Success in a world without growth


Growth: The importance of a word

Growth is probably the most powerful word in the business vocabulary. Overtly, or subliminally, it drives everything we do as business leaders. ‘Growth’ is the primary measure of success and is a word that acts as a call to action for strategy, change and innovation projects initiatives everywhere.

Let’s stop for a moment and consider a world where growth does not exist. To be rather more precise, a world without economic growth.  It would be easy to dismiss such a proposition as absurd, doom-laden, negative thinking.

But in this article I am going to make the argument that you really must stop and think about a world without growth.

There are at least four reasons why we must stop and think. The first is that, at least in economic circles, this is a growing ‘hot topic’. It has steadily received increased attention over the last five years and the debate has now reached such a pitch that it needs to be considered seriously. In short, ‘chatter’ levels have risen to the point where we should listen. Moving to the second reason, the conditions for a contraction in global growth are appearing in the geo-political arena and include concerns regarding the systemic impact of the failure of a major economy[1]. The third reason arguably is even more important. Traditionally we use the prospect of growth to drive innovation efforts. That, I am afraid could be very much 20th century thinking. As we look to the third decade of the 21st century which, if new predictions are right, will be a volatile an uncertain one, then we need to consider stagnation or ‘flat-lining’ as a reason for powerful and positive innovation in our businesses. Why? Because consistency, not growth, may be the new keyword.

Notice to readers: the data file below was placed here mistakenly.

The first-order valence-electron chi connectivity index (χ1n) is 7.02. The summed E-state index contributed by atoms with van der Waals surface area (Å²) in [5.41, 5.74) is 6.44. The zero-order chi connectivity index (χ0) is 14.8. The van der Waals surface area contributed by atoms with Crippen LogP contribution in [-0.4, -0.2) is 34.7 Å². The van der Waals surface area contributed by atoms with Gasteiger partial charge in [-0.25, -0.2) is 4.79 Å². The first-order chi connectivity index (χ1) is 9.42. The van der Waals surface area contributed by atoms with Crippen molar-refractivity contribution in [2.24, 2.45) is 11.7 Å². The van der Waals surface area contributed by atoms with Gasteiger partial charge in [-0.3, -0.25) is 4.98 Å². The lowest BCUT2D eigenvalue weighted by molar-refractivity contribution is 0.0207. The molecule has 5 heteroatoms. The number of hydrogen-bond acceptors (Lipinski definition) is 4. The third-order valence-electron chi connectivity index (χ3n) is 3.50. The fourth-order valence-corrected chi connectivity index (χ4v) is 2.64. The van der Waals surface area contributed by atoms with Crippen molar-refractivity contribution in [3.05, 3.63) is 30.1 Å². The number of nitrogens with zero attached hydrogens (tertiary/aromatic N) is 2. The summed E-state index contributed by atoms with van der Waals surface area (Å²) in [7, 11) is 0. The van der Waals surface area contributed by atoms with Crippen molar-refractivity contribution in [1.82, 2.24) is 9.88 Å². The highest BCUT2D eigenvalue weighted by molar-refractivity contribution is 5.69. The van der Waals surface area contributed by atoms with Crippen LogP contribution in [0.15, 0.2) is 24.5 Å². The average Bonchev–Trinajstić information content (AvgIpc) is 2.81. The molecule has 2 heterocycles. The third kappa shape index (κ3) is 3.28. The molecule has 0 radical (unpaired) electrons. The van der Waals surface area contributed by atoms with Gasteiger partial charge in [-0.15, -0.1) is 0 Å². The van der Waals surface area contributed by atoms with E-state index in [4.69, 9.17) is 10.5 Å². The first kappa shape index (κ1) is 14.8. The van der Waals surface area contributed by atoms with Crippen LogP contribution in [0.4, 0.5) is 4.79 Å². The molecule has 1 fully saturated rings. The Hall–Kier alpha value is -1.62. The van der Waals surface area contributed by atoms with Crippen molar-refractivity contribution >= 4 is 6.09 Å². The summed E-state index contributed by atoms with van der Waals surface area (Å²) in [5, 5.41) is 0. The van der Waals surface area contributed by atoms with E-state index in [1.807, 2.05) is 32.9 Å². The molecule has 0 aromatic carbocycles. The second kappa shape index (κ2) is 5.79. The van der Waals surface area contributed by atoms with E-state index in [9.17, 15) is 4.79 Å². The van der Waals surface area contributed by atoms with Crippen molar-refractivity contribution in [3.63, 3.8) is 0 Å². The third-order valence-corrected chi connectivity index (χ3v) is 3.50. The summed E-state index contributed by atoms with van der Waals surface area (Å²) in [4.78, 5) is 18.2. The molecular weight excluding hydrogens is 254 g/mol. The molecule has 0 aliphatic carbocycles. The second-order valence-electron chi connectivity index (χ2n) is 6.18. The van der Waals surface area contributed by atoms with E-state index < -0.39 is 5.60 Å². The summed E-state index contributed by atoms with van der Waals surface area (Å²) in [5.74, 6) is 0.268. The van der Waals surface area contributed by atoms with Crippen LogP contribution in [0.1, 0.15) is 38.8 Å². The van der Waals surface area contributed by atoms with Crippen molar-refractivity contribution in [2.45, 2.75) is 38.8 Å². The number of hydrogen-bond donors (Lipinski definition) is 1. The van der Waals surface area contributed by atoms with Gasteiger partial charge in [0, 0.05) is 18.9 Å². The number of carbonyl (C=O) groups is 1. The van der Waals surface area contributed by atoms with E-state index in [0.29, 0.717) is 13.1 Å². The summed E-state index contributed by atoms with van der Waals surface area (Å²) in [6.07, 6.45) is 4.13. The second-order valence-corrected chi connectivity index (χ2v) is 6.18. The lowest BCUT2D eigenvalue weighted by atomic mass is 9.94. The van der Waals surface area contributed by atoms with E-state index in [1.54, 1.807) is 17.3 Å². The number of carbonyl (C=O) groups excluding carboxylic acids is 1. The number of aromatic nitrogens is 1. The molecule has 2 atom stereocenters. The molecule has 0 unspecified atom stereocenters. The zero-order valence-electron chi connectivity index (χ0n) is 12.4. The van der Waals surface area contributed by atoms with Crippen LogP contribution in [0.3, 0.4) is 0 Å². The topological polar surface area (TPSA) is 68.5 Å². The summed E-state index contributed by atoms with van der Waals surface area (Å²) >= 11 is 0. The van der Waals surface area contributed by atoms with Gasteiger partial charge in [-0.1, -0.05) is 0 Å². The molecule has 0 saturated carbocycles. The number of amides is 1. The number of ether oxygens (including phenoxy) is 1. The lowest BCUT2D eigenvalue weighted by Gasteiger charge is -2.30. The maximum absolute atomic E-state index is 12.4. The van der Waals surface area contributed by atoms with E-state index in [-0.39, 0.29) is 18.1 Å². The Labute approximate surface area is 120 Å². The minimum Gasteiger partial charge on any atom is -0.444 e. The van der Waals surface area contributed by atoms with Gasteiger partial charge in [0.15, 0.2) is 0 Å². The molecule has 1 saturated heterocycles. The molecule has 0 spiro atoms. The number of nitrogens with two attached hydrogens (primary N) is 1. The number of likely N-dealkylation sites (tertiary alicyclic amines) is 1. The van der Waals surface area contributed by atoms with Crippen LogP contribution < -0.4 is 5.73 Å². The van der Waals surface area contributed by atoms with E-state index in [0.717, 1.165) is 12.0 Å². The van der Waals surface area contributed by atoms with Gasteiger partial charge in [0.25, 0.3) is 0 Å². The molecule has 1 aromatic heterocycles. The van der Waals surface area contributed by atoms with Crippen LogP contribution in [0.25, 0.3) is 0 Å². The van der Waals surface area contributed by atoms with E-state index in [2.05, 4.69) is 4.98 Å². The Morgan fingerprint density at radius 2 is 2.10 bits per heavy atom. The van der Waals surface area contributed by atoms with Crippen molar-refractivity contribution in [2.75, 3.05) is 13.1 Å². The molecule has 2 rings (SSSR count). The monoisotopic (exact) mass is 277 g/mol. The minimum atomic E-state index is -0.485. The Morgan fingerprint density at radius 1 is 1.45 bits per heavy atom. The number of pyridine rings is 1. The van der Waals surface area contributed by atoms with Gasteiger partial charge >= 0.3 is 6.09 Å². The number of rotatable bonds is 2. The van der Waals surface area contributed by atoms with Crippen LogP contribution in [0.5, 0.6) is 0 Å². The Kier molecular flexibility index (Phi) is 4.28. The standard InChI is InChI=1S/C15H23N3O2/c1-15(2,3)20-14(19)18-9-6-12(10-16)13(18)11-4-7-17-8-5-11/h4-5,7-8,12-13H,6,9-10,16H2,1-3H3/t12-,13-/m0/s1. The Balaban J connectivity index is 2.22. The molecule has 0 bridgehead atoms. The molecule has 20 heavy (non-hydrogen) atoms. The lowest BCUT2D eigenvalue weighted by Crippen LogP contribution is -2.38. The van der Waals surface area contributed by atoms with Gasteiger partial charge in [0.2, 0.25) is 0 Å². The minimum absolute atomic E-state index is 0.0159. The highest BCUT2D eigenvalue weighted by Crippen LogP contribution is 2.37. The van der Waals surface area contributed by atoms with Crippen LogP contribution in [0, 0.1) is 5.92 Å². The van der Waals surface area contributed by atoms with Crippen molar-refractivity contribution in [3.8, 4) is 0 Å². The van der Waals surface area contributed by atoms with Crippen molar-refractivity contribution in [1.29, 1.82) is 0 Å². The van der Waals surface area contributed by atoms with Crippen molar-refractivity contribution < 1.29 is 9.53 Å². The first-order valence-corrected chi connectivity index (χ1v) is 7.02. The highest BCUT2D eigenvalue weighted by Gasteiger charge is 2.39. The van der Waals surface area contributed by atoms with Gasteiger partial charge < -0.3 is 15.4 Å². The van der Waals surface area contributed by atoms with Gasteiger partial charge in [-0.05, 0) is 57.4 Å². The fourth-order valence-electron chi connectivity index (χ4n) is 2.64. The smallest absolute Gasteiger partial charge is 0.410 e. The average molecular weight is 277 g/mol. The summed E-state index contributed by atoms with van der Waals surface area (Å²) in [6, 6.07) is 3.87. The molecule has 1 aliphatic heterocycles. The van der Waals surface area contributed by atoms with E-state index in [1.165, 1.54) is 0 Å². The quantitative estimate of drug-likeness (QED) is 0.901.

And for the fourth reason, well that is the ever-present need to create a corporate mind-set that thinks and behaves differently from those of our mainstream competitors.

Why a world without growth?

Worries about global growth have appeared in the headlines over the last few months notably in the forms of forecasts from leading institutions, including the IMF[2] and The World Bank[3], that warn us that growth prospects are subject to major negative downsides. Indeed, the title of the latest IMF World Economic Outlook Report – Too Slow For Too Long – says it all.  Many of these concerns emanate from issues such as slowing growth in emerging economies and lingering post Great Recession after-effects in advanced economies. But surely, you may well say, this is only a temporary state of affairs and the world’s economy will adjust itself back to normal.

The real issue is that there are a growing number of voices who are arguing, from different perspectives, that there is something deeper going on that we need to be aware of.  All these ‘deeper issues’ point us towards a long era not of growth, but of flat-lining or stagnation. Very broadly, these voices fall into the following groups: